Front Vet Sci. 2021 Apr 1;8:652351. doi: 10.3389/fvets.2021.652351. eCollection 2021.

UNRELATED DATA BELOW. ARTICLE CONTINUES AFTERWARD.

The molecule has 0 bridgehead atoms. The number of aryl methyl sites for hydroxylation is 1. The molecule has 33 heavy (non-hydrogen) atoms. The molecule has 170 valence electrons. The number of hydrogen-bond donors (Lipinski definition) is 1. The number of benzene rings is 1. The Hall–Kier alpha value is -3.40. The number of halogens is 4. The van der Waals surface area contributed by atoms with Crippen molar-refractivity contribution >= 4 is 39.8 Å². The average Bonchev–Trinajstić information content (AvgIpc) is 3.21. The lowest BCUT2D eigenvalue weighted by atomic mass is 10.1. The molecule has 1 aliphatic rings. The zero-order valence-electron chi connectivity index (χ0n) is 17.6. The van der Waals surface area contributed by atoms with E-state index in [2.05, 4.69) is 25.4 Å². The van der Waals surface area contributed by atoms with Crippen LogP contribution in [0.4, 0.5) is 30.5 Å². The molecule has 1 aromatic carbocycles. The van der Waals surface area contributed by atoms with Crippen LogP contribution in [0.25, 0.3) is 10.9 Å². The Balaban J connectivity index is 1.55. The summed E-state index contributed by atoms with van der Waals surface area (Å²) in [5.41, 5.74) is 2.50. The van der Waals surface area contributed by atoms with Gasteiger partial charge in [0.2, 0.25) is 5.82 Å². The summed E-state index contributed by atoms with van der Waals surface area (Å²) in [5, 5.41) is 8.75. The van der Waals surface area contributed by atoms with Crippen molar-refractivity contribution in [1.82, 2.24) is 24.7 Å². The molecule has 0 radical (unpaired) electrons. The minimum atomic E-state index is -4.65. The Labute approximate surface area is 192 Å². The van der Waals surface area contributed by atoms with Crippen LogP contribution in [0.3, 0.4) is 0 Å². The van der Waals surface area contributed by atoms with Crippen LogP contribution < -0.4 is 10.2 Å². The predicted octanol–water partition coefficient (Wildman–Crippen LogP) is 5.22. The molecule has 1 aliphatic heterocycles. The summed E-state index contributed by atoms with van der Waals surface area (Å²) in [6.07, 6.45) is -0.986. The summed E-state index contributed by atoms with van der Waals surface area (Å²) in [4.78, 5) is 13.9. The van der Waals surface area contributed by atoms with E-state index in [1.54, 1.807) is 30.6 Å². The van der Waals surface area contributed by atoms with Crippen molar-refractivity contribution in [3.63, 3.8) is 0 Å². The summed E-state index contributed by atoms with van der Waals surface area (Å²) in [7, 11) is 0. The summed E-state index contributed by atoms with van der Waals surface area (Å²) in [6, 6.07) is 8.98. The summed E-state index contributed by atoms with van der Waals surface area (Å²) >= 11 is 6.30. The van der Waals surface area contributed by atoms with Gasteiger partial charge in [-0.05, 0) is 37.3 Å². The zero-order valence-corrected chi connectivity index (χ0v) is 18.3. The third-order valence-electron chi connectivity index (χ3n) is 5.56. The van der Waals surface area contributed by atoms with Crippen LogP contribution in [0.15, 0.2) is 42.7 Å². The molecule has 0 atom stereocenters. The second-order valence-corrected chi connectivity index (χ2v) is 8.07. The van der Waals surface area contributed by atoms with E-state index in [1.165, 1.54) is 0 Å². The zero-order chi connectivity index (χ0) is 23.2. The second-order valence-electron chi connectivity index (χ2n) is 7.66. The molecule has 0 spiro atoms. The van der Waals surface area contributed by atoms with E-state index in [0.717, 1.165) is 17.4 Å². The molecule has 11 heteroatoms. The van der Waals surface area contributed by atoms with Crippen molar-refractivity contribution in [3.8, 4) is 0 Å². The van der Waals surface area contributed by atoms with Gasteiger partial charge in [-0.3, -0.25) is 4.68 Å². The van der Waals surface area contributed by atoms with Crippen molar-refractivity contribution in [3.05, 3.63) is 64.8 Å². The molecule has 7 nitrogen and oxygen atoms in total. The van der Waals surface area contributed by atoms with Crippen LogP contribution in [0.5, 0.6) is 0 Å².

Overuse of antimicrobials in livestock health and production beyond therapeutic needs has been highlighted in recent years as one of the major risk factors for the acceleration of antimicrobial resistance (AMR) of bacteria in both humans and animals. While there is an abundance of reports on AMR in clinical isolates from humans, information regarding the patterns of resistance in clinical isolates from animals is scarce. Hence, a situational analysis of AMR based on clinical isolates from a veterinary diagnostic laboratory was performed to examine the extent and patterns of resistance demonstrated by isolates from diseased food animals. Between 2015 and 2017, 241 cases of diseased livestock were received. Clinical specimens from ruminants (cattle, goats and sheep), and non-ruminants (pigs and chicken) were received for culture and sensitivity testing. A total of 701 isolates were recovered from these specimens. From ruminants, Escherichia coli (n = 77, 19.3%) predominated, followed by Staphylococcus aureus (n = 73, 18.3%). Antibiotic sensitivity testing (AST) revealed that E. coli resistance was highest for penicillin, streptomycin, and neomycin (77-93%). In addition, S. aureus was highly resistant to neomycin, followed by streptomycin and ampicillin (68-82%). More than 67% of E. coli isolates were multi-drug resistant (MDR) and only 2.6% were susceptible to all the tested antibiotics. Similarly, 65.6% of S. aureus isolates were MDR and only 5.5% were susceptible to all tested antibiotics. From non-ruminants, a total of 301 isolates were recovered. Escherichia coli (n = 108, 35.9%) and Staphylococcus spp. (n = 27, 9%) were the most frequent isolates obtained. For E. coli, the highest resistance was against amoxicillin, erythromycin, tetracycline, and neomycin (95-100%). Staphylococcus spp. had a high level of resistance to streptomycin, trimethoprim/sulfamethoxazole, tetracycline and gentamicin (80-100%). The MDR levels of E. coli and Staphylococcus spp. isolates from non-ruminants were 72.2 and 74.1%, respectively. Significantly higher resistance level were observed among isolates from non-ruminants compared to ruminants for tetracycline, amoxicillin, enrofloxacin, and trimethoprim/sulfamethoxazole.